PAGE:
Sami-shamanism in Norway: A Patchwork of Traditions and Organizations
Trude Fonneland [+]
University of Tromsø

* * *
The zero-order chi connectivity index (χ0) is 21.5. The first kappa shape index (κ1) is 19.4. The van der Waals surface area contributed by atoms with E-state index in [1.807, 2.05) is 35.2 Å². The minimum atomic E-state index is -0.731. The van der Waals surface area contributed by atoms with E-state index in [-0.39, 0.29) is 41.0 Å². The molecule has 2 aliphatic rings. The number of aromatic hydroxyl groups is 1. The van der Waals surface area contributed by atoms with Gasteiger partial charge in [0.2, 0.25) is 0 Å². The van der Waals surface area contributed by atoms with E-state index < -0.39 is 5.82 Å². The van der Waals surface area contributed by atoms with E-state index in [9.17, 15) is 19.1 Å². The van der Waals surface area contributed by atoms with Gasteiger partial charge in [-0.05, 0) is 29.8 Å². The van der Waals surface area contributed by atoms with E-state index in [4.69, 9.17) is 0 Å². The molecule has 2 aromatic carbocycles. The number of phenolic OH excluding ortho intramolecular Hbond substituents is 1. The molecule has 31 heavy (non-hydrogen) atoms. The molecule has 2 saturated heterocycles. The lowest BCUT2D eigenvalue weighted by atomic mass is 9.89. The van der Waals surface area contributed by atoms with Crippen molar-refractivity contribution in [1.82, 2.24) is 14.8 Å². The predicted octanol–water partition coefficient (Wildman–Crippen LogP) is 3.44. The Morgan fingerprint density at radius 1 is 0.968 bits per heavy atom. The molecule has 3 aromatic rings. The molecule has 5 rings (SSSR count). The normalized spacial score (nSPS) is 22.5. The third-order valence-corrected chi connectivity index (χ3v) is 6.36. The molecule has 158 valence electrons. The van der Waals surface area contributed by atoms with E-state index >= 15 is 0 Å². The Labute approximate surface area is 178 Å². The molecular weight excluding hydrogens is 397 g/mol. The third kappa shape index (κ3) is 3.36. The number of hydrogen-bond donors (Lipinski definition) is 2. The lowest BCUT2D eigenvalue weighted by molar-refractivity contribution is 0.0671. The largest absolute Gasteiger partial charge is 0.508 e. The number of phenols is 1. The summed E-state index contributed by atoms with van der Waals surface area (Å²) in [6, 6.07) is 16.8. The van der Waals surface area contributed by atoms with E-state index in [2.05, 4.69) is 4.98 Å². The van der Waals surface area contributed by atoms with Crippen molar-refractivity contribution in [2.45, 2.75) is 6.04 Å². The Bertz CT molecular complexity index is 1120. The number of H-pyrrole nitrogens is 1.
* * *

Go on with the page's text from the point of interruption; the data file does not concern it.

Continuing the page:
‘Shamanism is a 30,000-year-old spiritual practice where one uses trance techniques to communicate with the forces of nature and the world of the spirits’. This is how shamanism is presented on Shamanistic Association’s homepage, an association which was recognized as a distinct religious community in Norway in 2012. This means that, according to the laws regulating religious bodies in Norway, they may perform such religious ceremonies as baptisms, conformations, weddings and funerals, and, additionally, gain financial support from the membership. In Norway neo-shamanism has been part of the religious landscape since the early 1980s and from the late 1990s professional neo-shamans like Ailo Gaup and Eirik Myrhaug have been depicted as representatives of an ancient Sami shamanic tradition. The Norwegian New Age-scene has also increasingly been filled with Sami shamans, symbols and traditions, along with a new focus on local- and place specific characteristics unique to the Northern region. A central theme of this paper is to highlight the developments within the neo-shamanistic environment in Norway - showing how transnational religious ideas and practices take on local distinguishing features to acquire meaning and define community. It describes the dynamics of a cultural creation whereby abstract concepts and ideas find moorings in a local community and in participants’ reality here and now – gradually generating a distinct cultural field, the field of northern shamanism.